A Fortnight’s Ramble to the Lakes

Source: Joseph Budworth, A Fortnight’s Ramble to the Lakes in Westmoreland, Lancashire, and Cumberland (London: J. Nichols, 1810 [orig. pub. 1792]), pp. 210-212

Production: William Shakespeare, The Merchant of Venice, Keswick, 1792

Text: In the evening we went to see the Merchant of Venice in an unroofed house. The sky was visible through niches of boards laid across the upper beams. The walls were decorated, or rather hid, with cast-off scenes, which shewed in many places a rough unplastered wall. Some of the actors performed very well, and some very middling. Their poverty shall stop the pen of criticism; and their endeavours were well expressed by their motto – “TO PLEASE.”

Between the acts a boy, seated upon an old rush chair in one corner of the stage, struck up a scrape of a fiddle. By his dress, which was once a livery, we suppose he was a servant of all work, and had belonged to the manager in better days. But I must do Shylock the justice to say, he performed well; and although no person bawled out “this is the Jew that Shakspeare drew,” when he was expressing his satisfaction at Antonio’s misfortunes, a little girl in the gallery roared, “O mammy! mammy! what a sad wicked fellar that man is!”

The house was as full as it could possibly cram, and my friend counted but thirty-six shillings’ worth of spectators in the pit, at eighteen pence a head, including a young child that squealed a second to the Crowdero of the house. Perhaps, as the actors were so near the audience, it was frightened by Shylock’s terrific look. Whilst I remained, not even the “Hush a be babby” of its mother had any effect.

I found it so extremely hot, and I felt some knees press so hard upon my back, against a piece of curtain which composed the separation of pit and gallery, that I took my departure, and enjoyed a walk to the head of Derwenter [sic] lake. The moon was in splendour, and had just escaped out of a cloud that had really a terrific look. Skiddow [sic] and the hills to the right were buried in blackness; and there was an easterly breeze which seemed to assist the moon in getting the better of her sable enemies.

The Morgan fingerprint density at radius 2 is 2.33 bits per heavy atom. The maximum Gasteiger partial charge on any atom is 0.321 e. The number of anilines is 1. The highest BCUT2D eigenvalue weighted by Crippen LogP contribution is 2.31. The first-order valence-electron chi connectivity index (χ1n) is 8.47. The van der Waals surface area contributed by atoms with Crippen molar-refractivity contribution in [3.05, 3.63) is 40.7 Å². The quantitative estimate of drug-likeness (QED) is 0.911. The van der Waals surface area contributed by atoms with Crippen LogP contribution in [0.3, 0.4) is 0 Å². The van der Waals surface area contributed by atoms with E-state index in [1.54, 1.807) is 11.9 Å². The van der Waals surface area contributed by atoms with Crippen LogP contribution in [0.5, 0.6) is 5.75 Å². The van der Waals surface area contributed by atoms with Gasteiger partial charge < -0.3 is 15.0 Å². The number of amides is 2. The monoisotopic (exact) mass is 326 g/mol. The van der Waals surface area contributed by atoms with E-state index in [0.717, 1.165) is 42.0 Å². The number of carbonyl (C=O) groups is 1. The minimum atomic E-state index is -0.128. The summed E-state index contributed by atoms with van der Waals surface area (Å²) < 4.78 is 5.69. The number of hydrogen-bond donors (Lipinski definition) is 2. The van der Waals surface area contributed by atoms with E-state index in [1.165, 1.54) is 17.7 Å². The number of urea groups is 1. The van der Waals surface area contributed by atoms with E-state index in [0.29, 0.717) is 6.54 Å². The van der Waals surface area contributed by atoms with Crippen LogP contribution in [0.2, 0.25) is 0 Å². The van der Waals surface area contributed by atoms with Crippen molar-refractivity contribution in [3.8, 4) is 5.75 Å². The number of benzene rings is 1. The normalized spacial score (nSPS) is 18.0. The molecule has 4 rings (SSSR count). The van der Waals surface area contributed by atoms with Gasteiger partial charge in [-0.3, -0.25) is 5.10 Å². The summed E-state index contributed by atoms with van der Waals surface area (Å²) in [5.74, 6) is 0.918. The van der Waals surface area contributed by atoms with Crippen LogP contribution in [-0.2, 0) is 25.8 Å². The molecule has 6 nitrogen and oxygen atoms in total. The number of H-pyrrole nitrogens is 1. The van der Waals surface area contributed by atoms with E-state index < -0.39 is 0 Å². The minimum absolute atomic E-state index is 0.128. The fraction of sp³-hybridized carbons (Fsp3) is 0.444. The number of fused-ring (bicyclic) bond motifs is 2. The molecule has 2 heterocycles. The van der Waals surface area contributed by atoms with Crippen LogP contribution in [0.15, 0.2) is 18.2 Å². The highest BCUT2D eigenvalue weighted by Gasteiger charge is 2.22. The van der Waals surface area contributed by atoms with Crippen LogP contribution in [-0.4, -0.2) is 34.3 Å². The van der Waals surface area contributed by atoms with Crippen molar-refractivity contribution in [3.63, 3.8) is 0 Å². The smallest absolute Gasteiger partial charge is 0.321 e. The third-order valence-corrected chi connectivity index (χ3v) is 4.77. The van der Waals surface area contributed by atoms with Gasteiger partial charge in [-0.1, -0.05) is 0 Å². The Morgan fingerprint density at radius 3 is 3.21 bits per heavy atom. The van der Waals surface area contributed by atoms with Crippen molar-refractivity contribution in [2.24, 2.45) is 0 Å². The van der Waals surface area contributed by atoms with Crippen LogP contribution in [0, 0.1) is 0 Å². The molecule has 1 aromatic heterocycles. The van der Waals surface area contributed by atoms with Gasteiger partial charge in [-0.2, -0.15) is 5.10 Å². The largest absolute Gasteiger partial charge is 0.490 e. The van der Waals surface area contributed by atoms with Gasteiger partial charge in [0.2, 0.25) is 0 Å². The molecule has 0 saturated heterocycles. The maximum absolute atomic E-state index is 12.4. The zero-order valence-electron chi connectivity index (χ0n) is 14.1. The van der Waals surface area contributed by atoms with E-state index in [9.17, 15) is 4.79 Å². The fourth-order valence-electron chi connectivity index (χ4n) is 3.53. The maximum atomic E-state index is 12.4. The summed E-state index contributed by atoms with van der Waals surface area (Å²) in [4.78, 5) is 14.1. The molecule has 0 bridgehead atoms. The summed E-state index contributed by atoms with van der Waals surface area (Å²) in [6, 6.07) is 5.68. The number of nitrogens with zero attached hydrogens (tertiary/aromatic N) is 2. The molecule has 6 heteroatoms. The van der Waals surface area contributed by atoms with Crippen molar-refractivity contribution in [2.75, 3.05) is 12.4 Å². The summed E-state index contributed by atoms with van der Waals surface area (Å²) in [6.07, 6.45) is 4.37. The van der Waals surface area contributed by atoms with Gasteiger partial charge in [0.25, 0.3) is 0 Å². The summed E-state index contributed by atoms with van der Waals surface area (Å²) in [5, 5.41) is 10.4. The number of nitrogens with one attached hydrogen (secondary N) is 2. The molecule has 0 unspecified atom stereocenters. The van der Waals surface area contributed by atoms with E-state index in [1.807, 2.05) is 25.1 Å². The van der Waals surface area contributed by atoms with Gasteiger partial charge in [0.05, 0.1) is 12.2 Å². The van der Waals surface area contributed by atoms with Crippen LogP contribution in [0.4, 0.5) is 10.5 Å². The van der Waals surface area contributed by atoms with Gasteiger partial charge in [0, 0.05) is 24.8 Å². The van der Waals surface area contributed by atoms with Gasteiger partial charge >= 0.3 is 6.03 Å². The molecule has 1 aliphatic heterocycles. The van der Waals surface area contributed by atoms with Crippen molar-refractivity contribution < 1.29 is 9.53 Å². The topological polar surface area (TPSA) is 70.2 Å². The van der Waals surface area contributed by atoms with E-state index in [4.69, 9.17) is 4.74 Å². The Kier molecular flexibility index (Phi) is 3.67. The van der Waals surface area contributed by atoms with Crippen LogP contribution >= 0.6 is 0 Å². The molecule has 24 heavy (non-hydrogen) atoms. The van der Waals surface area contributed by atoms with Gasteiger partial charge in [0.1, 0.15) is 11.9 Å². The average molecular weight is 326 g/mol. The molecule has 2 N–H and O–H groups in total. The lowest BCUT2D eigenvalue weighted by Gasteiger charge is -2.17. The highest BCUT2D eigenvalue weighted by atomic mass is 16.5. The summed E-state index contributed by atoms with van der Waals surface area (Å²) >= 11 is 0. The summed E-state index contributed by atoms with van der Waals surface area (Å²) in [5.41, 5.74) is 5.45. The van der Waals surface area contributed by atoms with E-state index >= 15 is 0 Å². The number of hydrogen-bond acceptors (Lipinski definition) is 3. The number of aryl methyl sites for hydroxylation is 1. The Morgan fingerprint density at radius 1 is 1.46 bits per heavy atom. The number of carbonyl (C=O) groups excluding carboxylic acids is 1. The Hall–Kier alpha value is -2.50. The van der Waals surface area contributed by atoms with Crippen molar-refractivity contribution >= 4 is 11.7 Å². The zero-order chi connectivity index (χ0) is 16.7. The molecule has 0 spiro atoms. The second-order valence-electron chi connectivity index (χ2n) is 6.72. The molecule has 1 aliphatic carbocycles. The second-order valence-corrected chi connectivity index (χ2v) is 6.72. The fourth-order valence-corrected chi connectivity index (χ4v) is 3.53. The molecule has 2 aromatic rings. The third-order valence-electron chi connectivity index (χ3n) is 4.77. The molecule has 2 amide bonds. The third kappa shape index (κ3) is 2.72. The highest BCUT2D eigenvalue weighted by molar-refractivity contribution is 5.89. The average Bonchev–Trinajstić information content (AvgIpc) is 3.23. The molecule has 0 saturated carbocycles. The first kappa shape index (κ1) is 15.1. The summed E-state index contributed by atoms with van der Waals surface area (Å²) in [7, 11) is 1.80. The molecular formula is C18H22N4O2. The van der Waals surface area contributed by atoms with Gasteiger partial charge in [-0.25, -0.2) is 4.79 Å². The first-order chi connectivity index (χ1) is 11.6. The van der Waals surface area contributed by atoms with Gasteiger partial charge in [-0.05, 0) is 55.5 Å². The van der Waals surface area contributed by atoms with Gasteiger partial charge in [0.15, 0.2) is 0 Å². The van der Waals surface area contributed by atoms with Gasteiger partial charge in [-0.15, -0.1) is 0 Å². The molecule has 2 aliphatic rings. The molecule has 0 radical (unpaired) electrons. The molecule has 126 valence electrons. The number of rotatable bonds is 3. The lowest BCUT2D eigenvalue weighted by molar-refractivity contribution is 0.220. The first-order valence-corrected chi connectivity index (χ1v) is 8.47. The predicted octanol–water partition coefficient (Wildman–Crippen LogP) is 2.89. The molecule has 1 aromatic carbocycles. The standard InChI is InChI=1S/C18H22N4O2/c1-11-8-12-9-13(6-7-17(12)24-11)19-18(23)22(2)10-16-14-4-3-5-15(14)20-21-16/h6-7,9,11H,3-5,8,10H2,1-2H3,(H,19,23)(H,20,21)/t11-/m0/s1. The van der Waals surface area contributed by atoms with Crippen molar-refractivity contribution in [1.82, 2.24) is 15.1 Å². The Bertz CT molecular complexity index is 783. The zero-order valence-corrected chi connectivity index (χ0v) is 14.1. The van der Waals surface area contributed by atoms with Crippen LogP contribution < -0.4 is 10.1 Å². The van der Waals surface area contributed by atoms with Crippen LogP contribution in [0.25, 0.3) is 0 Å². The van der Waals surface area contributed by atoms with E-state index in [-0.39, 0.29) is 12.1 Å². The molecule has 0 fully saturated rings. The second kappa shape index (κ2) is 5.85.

Comments: Joseph Budworth (c.1756-1815) was a British soldier and writer. His A Fortnight’s Ramble to the Lakes, originally published as being by ‘A Rambler’, is an early tourist’s guide to the Lake District. his account is known in particular for the first description of the experience of climbing a mountain, and for his discovery of local beauty ‘The Maid of Buttermere’. He saw The Merchant of Venice in Keswick, by Derwentwater lake, presumably in a disused building, as there was no actual theatre in Keswick at this time.

Links: Copy at Hathi Trust

Family Life and Work Experience Before 1918

Source: Extract from interview with Reginald Spurgeon, C707/12/1-2, Thompson, P. and Lummis, T., Family Life and Work Experience Before 1918, 1870-1973 [computer file]. 7th Edition. Colchester, Essex: UK Data Archive [distributor], May 2009. SN: 2000,

Text: Q. And what did you spend your pocket money on?

A. Well, it was on perhaps sweets. I don’t think I was smoking, ‘cos I wouldn’t be smoking at that age. Or there might be a fair. A fair might come into town d you’d go to that. Occasionally a tuppenny gaff.

Q. What is a tuppenny gap?

A. There’d be a portable theatre come and put up in one of the meadows in the town, and they would run plays. And they was a repertory company and was changing every night. You see, a travelling repertory company. And, terribly cold, no heating, I remember I’ve sat in there, tiered up on just wooden planks, and I’ve felt cramp, you know, almost got like cricket balls underneath my feet. Just sat there and listened. And the people on one occasion they stayed here quite a time and got friendly with people. Course they had a hard struggle. Then there would have been, the play would have been, you know, “Maria Martin in the Red Barn”, “East Lynne”, and all those things. “The Face at the Window”.

Q. I’ve heard of “East Lynne” and “The Red Barn”. What was the first ore?

A. “Maria Martin”, you’ve never heard of that?

Q. No I haven’t.

A. Well, this was a murder that took place at Polstead. A village. Murdered – this girl was supposed to have been murdered in the Red Barn at Polstead.

Q. Oh. It was “Maria Martin in the Red Barn” was it?

A. Yes. Murdered in the Red Barn. This actually did happen.

Q. And they made a kind of play cut of it?

A. Yes. They made this melodrama sort of thing.

Comments: Reginald Spurgeon (1903-?) was one of eight children of a Halstead iron moulder and his silk weaver wife. Penny, or tuppenny, gaffs were cheap theatrical entertainments put on for working class audiences. There were numerous plays made about the ‘Red Barn Murder‘ of Maria Marten, in Polstead in 1827. The memory dates from late 1900s/early 1910s. Spurgeon was one of 444 people interviewed by Paul Thompson and his team as part of a study of the Edwardian era which resulted in Thompson’s book The Edwardians: The Remaking of British Society (London: Weidenfeld and Nicolson, 1975).